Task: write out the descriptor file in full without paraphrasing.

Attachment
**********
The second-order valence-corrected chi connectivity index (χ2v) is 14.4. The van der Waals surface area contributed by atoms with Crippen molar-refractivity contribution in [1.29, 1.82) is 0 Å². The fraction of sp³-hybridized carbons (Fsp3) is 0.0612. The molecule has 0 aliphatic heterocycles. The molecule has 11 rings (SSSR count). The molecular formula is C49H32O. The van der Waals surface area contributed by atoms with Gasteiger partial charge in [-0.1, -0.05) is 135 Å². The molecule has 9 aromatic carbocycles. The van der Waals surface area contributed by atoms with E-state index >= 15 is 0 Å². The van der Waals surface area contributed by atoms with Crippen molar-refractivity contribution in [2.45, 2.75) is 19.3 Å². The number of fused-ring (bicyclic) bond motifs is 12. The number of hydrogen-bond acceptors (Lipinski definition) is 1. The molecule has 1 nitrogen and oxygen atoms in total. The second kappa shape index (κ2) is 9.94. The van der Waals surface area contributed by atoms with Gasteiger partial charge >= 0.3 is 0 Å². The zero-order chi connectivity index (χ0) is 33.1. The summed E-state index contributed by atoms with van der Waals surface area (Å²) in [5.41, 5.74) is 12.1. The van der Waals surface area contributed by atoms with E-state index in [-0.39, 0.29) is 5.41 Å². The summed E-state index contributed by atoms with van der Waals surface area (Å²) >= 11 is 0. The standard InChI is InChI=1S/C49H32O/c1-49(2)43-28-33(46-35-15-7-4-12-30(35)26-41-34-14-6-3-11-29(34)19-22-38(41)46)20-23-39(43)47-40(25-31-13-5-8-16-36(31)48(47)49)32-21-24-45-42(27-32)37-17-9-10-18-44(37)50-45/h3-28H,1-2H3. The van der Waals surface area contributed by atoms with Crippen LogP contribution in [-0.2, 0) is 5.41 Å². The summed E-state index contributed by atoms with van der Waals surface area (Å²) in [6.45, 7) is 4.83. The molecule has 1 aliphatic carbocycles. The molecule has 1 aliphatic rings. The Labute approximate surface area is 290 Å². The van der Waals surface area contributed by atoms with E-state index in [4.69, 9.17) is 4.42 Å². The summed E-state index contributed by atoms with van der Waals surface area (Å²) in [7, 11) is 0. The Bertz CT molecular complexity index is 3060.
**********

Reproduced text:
The second-order valence-corrected chi connectivity index (χ2v) is 14.4. The van der Waals surface area contributed by atoms with Crippen molar-refractivity contribution in [1.29, 1.82) is 0 Å². The fraction of sp³-hybridized carbons (Fsp3) is 0.0612. The molecule has 0 aliphatic heterocycles. The molecule has 11 rings (SSSR count). The molecular formula is C49H32O. The van der Waals surface area contributed by atoms with Gasteiger partial charge in [-0.1, -0.05) is 135 Å². The molecule has 9 aromatic carbocycles. The van der Waals surface area contributed by atoms with E-state index >= 15 is 0 Å². The van der Waals surface area contributed by atoms with Crippen molar-refractivity contribution in [2.45, 2.75) is 19.3 Å². The number of fused-ring (bicyclic) bond motifs is 12. The number of hydrogen-bond acceptors (Lipinski definition) is 1. The molecule has 1 nitrogen and oxygen atoms in total. The second kappa shape index (κ2) is 9.94. The van der Waals surface area contributed by atoms with Gasteiger partial charge >= 0.3 is 0 Å². The zero-order chi connectivity index (χ0) is 33.1. The summed E-state index contributed by atoms with van der Waals surface area (Å²) in [5.41, 5.74) is 12.1. The van der Waals surface area contributed by atoms with E-state index in [-0.39, 0.29) is 5.41 Å². The summed E-state index contributed by atoms with van der Waals surface area (Å²) >= 11 is 0. The standard InChI is InChI=1S/C49H32O/c1-49(2)43-28-33(46-35-15-7-4-12-30(35)26-41-34-14-6-3-11-29(34)19-22-38(41)46)20-23-39(43)47-40(25-31-13-5-8-16-36(31)48(47)49)32-21-24-45-42(27-32)37-17-9-10-18-44(37)50-45/h3-28H,1-2H3. The van der Waals surface area contributed by atoms with Crippen LogP contribution in [-0.2, 0) is 5.41 Å². The summed E-state index contributed by atoms with van der Waals surface area (Å²) in [6.45, 7) is 4.83. The molecule has 1 aliphatic carbocycles. The molecule has 1 aliphatic rings. The Labute approximate surface area is 290 Å². The van der Waals surface area contributed by atoms with E-state index in [4.69, 9.17) is 4.42 Å². The summed E-state index contributed by atoms with van der Waals surface area (Å²) in [7, 11) is 0. The Bertz CT molecular complexity index is 3060.